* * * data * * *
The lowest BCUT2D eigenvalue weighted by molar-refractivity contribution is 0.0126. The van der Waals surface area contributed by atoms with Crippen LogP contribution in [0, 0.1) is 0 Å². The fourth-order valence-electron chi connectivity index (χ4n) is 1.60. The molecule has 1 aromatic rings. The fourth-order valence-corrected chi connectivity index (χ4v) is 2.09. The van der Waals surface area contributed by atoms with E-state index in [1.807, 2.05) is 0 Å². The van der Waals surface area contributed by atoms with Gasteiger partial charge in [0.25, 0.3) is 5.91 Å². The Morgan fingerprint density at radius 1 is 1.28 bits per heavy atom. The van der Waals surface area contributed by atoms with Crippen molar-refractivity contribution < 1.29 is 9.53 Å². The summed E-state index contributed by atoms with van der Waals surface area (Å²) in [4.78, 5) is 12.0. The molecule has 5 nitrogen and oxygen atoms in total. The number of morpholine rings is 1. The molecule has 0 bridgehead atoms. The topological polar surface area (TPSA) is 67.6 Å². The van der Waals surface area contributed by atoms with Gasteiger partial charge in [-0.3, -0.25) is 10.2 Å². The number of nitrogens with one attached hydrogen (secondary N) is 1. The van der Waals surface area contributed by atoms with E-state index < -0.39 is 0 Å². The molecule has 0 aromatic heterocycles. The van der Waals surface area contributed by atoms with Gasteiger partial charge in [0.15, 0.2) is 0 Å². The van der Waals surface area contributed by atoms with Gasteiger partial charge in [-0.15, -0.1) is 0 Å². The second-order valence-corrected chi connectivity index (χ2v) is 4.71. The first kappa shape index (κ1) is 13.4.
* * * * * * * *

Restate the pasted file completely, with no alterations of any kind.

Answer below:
The lowest BCUT2D eigenvalue weighted by molar-refractivity contribution is 0.0126. The van der Waals surface area contributed by atoms with Crippen LogP contribution in [0, 0.1) is 0 Å². The fourth-order valence-electron chi connectivity index (χ4n) is 1.60. The molecule has 1 aromatic rings. The fourth-order valence-corrected chi connectivity index (χ4v) is 2.09. The van der Waals surface area contributed by atoms with E-state index in [1.807, 2.05) is 0 Å². The van der Waals surface area contributed by atoms with Gasteiger partial charge in [0.25, 0.3) is 5.91 Å². The Morgan fingerprint density at radius 1 is 1.28 bits per heavy atom. The van der Waals surface area contributed by atoms with Crippen molar-refractivity contribution < 1.29 is 9.53 Å². The summed E-state index contributed by atoms with van der Waals surface area (Å²) in [4.78, 5) is 12.0. The molecule has 5 nitrogen and oxygen atoms in total. The number of morpholine rings is 1. The molecule has 0 bridgehead atoms. The topological polar surface area (TPSA) is 67.6 Å². The van der Waals surface area contributed by atoms with Gasteiger partial charge in [-0.3, -0.25) is 10.2 Å². The number of nitrogens with one attached hydrogen (secondary N) is 1. The van der Waals surface area contributed by atoms with E-state index < -0.39 is 0 Å². The molecule has 0 aromatic heterocycles. The van der Waals surface area contributed by atoms with Gasteiger partial charge in [0.15, 0.2) is 0 Å². The van der Waals surface area contributed by atoms with Gasteiger partial charge in [-0.15, -0.1) is 0 Å². The second-order valence-corrected chi connectivity index (χ2v) is 4.71. The first kappa shape index (κ1) is 13.4.